WHAT IS IT?
It is an STD caused by the Treponema Pallidum bacteria that is transmitted mainly by oral, vaginal and rectal sex, with the probability of being infected up to 40% and its symptoms may appear up to three weeks after the initial contact.
They will vary according to the stage in which the disease is found, and can be classified as:
It is characterized by being located at the site of inoculation (mouth, penis, vagina or anus) in the form of an ulcer called chancre. One of the most important characteristics of this ulcer is that it is usually painless even to the touch, although this is not always good news, the appearance of a chancre in the vagina, throat or anus, will make it difficult for you to identify it. This will help us differentiate it from a wound caused by trauma during the act or even from a simple herpes.
This stage begins after the chancre disappears until 6 months later. It is characterized by the appearance of various spots, mainly on palms of the hands or feet, which are usually pinkish, and like primary syphilis usually does not cause itching or pain.
In many cases we diagnose cases of Syphilis without symptoms, and it is because it is in that moment in which the chancre has disappeared without the patient having been conscious and has not yet moved on to the next phase.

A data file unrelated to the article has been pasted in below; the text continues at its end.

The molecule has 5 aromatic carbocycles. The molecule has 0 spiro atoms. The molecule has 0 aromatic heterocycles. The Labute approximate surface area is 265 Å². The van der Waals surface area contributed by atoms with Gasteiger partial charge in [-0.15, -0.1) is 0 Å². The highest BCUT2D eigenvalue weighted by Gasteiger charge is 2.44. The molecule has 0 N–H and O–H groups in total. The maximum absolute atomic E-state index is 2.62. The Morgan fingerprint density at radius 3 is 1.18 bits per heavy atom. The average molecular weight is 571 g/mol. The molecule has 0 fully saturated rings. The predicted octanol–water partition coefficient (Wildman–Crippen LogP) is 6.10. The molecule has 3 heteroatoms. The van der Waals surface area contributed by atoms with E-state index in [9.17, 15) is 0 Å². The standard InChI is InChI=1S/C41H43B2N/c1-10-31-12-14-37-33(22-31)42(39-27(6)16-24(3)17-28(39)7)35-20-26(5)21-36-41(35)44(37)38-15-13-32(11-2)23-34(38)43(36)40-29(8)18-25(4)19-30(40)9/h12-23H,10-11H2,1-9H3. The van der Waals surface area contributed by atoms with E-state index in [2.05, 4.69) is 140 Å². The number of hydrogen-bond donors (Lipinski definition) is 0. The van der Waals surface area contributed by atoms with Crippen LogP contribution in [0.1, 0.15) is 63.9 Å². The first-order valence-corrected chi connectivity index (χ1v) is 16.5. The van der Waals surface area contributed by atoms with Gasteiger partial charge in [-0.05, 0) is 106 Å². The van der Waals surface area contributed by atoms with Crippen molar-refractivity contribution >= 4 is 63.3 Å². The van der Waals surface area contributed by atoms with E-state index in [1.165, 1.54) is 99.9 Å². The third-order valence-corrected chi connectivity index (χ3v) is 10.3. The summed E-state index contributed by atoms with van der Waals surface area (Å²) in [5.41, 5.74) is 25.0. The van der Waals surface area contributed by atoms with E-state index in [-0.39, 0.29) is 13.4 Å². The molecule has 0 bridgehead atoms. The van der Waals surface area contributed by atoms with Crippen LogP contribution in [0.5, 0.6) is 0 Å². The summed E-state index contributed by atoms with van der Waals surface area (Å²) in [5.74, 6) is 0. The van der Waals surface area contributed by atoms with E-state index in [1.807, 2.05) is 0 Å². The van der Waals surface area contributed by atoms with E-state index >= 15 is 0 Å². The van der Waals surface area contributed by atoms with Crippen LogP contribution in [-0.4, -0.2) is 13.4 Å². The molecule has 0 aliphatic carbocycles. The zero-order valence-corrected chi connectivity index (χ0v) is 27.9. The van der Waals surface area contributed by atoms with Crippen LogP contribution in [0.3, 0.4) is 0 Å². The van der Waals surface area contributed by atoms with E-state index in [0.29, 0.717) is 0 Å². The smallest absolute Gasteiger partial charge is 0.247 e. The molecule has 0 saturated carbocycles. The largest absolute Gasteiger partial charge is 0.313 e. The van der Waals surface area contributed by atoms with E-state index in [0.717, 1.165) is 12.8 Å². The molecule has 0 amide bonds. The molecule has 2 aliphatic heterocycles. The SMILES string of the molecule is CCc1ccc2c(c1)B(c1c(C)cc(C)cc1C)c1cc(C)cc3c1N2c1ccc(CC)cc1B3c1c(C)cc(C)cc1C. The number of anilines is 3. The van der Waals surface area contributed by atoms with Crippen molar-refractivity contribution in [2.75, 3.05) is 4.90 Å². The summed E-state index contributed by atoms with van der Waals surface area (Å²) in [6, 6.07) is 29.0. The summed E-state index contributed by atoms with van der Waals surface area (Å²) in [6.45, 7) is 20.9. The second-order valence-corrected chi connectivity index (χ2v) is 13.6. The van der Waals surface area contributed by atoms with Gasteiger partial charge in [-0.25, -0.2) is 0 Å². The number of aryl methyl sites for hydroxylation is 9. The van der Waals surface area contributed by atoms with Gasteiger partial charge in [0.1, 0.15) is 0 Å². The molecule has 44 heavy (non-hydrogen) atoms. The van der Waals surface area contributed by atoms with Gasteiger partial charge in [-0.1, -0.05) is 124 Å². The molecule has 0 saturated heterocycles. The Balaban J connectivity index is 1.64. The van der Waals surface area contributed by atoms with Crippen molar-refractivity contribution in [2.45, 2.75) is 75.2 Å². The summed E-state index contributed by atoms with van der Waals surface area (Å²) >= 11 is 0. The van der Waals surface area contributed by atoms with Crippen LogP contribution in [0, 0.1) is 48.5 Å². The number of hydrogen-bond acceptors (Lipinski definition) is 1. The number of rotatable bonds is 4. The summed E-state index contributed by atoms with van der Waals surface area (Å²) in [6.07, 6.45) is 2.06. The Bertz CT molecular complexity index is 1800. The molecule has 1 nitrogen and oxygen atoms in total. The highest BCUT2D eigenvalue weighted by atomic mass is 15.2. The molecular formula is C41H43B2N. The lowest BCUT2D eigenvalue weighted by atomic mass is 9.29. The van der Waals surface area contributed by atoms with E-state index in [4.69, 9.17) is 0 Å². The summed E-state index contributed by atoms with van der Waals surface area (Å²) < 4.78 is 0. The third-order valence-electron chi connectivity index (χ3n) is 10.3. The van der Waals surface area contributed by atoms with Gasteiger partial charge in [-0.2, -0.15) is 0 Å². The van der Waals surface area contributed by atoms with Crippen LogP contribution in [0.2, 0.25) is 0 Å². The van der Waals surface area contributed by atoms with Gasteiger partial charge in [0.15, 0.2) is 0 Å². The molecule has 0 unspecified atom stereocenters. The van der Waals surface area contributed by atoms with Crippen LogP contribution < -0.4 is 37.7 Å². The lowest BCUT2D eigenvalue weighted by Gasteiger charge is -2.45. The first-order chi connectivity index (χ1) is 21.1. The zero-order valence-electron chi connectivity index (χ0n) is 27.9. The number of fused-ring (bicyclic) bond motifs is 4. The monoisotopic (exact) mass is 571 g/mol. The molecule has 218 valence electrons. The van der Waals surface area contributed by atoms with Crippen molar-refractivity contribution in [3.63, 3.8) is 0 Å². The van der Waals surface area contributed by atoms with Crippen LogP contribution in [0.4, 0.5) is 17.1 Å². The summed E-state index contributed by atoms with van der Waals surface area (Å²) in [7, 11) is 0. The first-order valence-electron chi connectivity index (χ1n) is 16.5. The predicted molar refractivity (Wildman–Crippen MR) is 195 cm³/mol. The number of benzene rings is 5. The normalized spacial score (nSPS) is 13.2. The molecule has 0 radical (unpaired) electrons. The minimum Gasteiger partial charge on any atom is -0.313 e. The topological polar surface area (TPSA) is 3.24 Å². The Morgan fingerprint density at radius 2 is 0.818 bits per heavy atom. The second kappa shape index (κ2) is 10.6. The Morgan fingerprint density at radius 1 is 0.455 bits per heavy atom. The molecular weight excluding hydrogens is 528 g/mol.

HOW IS IT TRANSMITTED?
Syphilis can be transmitted in the following ways:
- Through direct contact with someone who has a skin wound that is caused by syphilis.
- Through direct contact with contaminated blood.
- Sharing needles for the use of injected drugs.
- From mother to child through the placenta at any stage of pregnancy and also through normal delivery if the baby comes into contact with the wound of syphilis.
Like many of the sexually transmitted diseases, it is bacterial, that is, it has treatment and its efficacy index is very high. Depending on the stage you are in, we must apply a single dose or even three to eradicate the bacteria from your body.
The lesions after applying the treatment should begin to disappear almost immediately, but even so, it is very important to follow up to verify that it has been eradicated completely, and ensure that your sexual contacts are not infected.